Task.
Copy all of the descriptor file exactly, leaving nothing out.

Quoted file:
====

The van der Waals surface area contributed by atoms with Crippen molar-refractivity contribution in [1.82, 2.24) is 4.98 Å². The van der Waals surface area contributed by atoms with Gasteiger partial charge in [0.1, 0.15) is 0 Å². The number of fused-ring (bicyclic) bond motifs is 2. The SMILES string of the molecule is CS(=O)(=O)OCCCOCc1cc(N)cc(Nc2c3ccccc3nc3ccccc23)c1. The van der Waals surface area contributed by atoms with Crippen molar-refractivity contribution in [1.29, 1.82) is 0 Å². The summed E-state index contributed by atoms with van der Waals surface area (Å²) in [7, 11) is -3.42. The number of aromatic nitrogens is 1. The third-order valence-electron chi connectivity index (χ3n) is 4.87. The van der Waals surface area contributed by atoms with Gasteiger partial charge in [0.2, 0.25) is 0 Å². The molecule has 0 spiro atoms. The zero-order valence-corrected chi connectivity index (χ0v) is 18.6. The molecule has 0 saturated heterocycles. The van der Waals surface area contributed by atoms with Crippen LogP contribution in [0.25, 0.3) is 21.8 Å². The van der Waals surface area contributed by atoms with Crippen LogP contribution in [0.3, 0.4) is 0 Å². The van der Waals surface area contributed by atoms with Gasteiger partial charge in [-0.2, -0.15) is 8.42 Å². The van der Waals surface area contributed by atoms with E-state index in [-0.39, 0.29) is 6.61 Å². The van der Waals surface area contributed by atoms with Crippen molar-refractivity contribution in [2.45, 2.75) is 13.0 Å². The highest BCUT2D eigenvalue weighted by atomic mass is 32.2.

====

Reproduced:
The van der Waals surface area contributed by atoms with Crippen molar-refractivity contribution in [1.82, 2.24) is 4.98 Å². The van der Waals surface area contributed by atoms with Gasteiger partial charge in [0.1, 0.15) is 0 Å². The number of fused-ring (bicyclic) bond motifs is 2. The SMILES string of the molecule is CS(=O)(=O)OCCCOCc1cc(N)cc(Nc2c3ccccc3nc3ccccc23)c1. The van der Waals surface area contributed by atoms with Crippen molar-refractivity contribution in [1.29, 1.82) is 0 Å². The summed E-state index contributed by atoms with van der Waals surface area (Å²) in [7, 11) is -3.42. The number of aromatic nitrogens is 1. The third-order valence-electron chi connectivity index (χ3n) is 4.87. The van der Waals surface area contributed by atoms with Gasteiger partial charge in [0.2, 0.25) is 0 Å². The molecule has 0 spiro atoms. The zero-order valence-corrected chi connectivity index (χ0v) is 18.6. The molecule has 0 saturated heterocycles. The van der Waals surface area contributed by atoms with Crippen LogP contribution in [0.25, 0.3) is 21.8 Å². The van der Waals surface area contributed by atoms with Crippen LogP contribution in [0.3, 0.4) is 0 Å². The van der Waals surface area contributed by atoms with Gasteiger partial charge in [-0.2, -0.15) is 8.42 Å². The van der Waals surface area contributed by atoms with E-state index in [-0.39, 0.29) is 6.61 Å². The van der Waals surface area contributed by atoms with Crippen molar-refractivity contribution in [2.45, 2.75) is 13.0 Å². The highest BCUT2D eigenvalue weighted by atomic mass is 32.2.